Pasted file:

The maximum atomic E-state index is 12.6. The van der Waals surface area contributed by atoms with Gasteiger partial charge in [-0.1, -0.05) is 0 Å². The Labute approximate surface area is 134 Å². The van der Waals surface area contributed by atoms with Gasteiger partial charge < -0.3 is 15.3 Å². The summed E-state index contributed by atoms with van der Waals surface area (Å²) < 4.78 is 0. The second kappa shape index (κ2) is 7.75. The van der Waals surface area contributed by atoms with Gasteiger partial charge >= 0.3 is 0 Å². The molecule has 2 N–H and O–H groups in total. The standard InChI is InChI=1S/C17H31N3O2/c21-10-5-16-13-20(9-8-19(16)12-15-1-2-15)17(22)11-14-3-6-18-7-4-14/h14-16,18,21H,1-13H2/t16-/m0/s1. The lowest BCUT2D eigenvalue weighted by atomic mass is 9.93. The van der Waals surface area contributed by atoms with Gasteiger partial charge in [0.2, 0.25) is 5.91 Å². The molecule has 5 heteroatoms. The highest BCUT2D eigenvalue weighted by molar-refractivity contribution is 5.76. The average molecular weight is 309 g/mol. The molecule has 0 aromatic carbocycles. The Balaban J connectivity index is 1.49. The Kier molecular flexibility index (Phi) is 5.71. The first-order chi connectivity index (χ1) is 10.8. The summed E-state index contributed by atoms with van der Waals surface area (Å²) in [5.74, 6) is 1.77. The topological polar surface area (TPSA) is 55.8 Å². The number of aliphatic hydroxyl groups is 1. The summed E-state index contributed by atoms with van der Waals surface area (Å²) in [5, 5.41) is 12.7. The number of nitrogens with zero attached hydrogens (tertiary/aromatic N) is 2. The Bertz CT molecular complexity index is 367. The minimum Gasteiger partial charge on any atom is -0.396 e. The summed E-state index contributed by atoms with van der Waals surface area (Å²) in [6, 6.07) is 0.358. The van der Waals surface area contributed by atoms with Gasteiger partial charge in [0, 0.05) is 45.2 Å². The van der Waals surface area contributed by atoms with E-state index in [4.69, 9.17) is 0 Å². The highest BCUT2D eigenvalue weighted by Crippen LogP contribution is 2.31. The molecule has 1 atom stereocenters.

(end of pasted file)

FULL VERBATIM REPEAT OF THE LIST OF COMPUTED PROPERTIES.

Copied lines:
The maximum atomic E-state index is 12.6. The van der Waals surface area contributed by atoms with Gasteiger partial charge in [-0.1, -0.05) is 0 Å². The Labute approximate surface area is 134 Å². The van der Waals surface area contributed by atoms with Gasteiger partial charge < -0.3 is 15.3 Å². The summed E-state index contributed by atoms with van der Waals surface area (Å²) < 4.78 is 0. The second kappa shape index (κ2) is 7.75. The van der Waals surface area contributed by atoms with Gasteiger partial charge >= 0.3 is 0 Å². The molecule has 2 N–H and O–H groups in total. The standard InChI is InChI=1S/C17H31N3O2/c21-10-5-16-13-20(9-8-19(16)12-15-1-2-15)17(22)11-14-3-6-18-7-4-14/h14-16,18,21H,1-13H2/t16-/m0/s1. The lowest BCUT2D eigenvalue weighted by atomic mass is 9.93. The van der Waals surface area contributed by atoms with Gasteiger partial charge in [0.2, 0.25) is 5.91 Å². The molecule has 5 heteroatoms. The highest BCUT2D eigenvalue weighted by molar-refractivity contribution is 5.76. The average molecular weight is 309 g/mol. The molecule has 0 aromatic carbocycles. The Balaban J connectivity index is 1.49. The Kier molecular flexibility index (Phi) is 5.71. The first-order chi connectivity index (χ1) is 10.8. The summed E-state index contributed by atoms with van der Waals surface area (Å²) in [5.74, 6) is 1.77. The topological polar surface area (TPSA) is 55.8 Å². The number of aliphatic hydroxyl groups is 1. The summed E-state index contributed by atoms with van der Waals surface area (Å²) in [5, 5.41) is 12.7. The number of nitrogens with zero attached hydrogens (tertiary/aromatic N) is 2. The Bertz CT molecular complexity index is 367. The minimum Gasteiger partial charge on any atom is -0.396 e. The summed E-state index contributed by atoms with van der Waals surface area (Å²) in [6, 6.07) is 0.358. The van der Waals surface area contributed by atoms with Gasteiger partial charge in [0, 0.05) is 45.2 Å². The van der Waals surface area contributed by atoms with E-state index in [4.69, 9.17) is 0 Å². The highest BCUT2D eigenvalue weighted by Crippen LogP contribution is 2.31. The molecule has 1 atom stereocenters.